Like many other great American folk songs, She’ll be Comin’ Round the Mountain reaches us through the filter of both religious and secular movements. The music underneath the words has its original genesis in a spiritual sung originally by slaves and later popularized in the black churches of the south; the lyrics we know today – the version which came into the larger cultural vernacular and which spawned various children’s versions – was, originally, a protest song. [more inside]
posted by luriete on Jul 30, 2012 - 36 comments

Just What I Needed

This is a single-link YouTube post in which the Freebadge Serenaders, a "discount jazz" duo from Sacramento, play the Cars' classic "Just What I Needed" on washboard, cowbell, banjo, and kazoo, live on local NBC affiliate KCRA. That is all it is.
posted by escabeche on Jul 29, 2012 - 33 comments

Who Will Sing for Me? Earl Scruggs

Earlier this year, Steve Martin penned a loving tribute to Earl Scruggs, published in New Yorker. "Some nights he had the stars of North Carolina shooting from his fingertips. Before him, no one had ever played the banjo like he did. After him, everyone played the banjo like he did, or at least tried." A few minutes ago, Steve Martin offered a rare somber tweet: "Earl Scruggs, the most important banjo player who ever lived, has passed on." One could do worse than spend some time watching and listening to Earl Scruggs perform.
posted by spock on Mar 28, 2012 - 103 comments

RL in '78, TJ in '83

Oh yeah. There he is, Mr. RL Burnside, in the year of nineteen and seventy eight, Independence, Mississippi, porch fulla kids, singin' about when his first wife left him, million-dollar smile on his face. And there he is again, with his guitar and amp, out by the barb wire fence, a poor boy a long way from home. These two little gems just added to the Alan Lomax Archive YouTube channel, where you'll also find some wonderful newly-uploaded clips (filmed in 1983) from fretless banjo plucker Tommy Jarrell, the toast of Toast, North Carolina.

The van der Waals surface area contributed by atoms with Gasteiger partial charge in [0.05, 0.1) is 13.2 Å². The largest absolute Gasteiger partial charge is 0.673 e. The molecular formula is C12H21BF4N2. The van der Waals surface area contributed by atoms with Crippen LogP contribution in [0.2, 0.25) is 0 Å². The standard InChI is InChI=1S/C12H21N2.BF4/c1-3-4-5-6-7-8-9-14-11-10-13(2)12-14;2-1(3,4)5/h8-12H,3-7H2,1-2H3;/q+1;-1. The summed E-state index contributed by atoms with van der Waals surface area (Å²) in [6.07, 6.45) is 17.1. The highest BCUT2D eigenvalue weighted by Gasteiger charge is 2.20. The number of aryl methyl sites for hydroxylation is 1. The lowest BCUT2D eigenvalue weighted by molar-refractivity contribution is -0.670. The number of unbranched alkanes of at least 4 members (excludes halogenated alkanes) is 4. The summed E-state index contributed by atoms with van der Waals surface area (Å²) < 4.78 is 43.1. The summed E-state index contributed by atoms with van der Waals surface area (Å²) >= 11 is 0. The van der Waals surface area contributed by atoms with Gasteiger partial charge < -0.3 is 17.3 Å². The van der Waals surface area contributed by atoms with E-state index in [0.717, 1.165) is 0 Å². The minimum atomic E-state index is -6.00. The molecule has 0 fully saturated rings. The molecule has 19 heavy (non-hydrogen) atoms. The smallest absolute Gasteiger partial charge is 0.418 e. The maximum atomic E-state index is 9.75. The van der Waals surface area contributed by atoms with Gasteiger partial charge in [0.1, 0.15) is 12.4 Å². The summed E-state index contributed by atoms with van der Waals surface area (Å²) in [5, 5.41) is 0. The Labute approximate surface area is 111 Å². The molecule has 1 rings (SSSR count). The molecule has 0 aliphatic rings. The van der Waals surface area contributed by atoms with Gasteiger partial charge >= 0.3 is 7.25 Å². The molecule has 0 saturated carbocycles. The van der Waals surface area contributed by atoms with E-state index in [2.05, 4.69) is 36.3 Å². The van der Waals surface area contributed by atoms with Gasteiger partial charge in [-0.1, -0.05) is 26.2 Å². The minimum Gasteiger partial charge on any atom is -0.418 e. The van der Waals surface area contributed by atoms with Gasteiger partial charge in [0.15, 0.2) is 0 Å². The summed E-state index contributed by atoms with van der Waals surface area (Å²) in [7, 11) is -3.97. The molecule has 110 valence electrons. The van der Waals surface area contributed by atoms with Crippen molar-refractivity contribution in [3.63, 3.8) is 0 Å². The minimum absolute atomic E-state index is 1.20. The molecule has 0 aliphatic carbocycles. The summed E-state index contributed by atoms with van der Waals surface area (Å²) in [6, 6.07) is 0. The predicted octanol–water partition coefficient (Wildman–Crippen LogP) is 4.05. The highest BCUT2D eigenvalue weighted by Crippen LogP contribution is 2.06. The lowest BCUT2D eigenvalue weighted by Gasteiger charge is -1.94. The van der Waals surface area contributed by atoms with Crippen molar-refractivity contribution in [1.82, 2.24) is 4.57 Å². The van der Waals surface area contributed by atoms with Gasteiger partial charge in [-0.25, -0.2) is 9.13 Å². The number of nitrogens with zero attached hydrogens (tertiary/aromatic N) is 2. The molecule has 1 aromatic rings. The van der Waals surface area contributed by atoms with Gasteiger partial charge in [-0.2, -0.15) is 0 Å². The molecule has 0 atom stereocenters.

posted by flapjax at midnite on Mar 15, 2012 - 9 comments

Joe Thompson, American musician, RIP

African-American fiddler Joe Thompson, probably the last living link to the black string band tradition of the 19th century, has died at the grand old age of 93. Hear Joe and his cousin, banjoist Odell (who passed on back in 1994) offer some reminiscences on the origins of their music, and a spirited rendition of Cindy Gal. Here's the short but sweet and deliciously ragged Old Corn Liquor. Hear Joe and Odell in concert in 1988, part one and part two, and this little ditty from a living room in 1987. And there's... [more inside]
posted by flapjax at midnite on Feb 24, 2012 - 9 comments

How is Banjo made?

Bill Rickard makes banjos. (SLVimeo) [more inside]
posted by scruss on Oct 12, 2011 - 8 comments

Sleepy Man Banjoy Boys: not at all like the Jonas Brothers

Let me introduce you to the Sleepy Man Banjo Boys, fans of the Earl Scruggs style and sound. Don't be fooled by their name or their youth, as they have two speeds: fast and faster. Their name comes from their youngest member, Jonny Mizzone, who often played the banjo on a bed. [more inside]
posted by filthy light thief on Jul 20, 2011 - 17 comments

Jubilation Day

Steve Martin and the Steep Canyon Rangers prove that music videos are truly for the birds.
posted by hippybear on Jun 13, 2011 - 21 comments

"I just don't know what the limit is!" - Earl Scruggs

In 1969 banjo virtuoso and bluegrass innovator Earl Scruggs parted ways with his longtime musical partner Lester Flatt and the band they led to great popularity and acclaim, The Foggy Mountain Boys. Scruggs wanted to push his musical gifts as far as they could go. In 1970 he was the subject of a PBS documentary where he played with artists such as Bob Dylan, Doc Watson, The Morris Brothers, The Byrds, Charlie Daniels, Bill Monroe, Joan Baez, various friends and family members, and even records a track accompanying a Moog. You can watch the whole thing online: Earl Scruggs, His Family and Friends.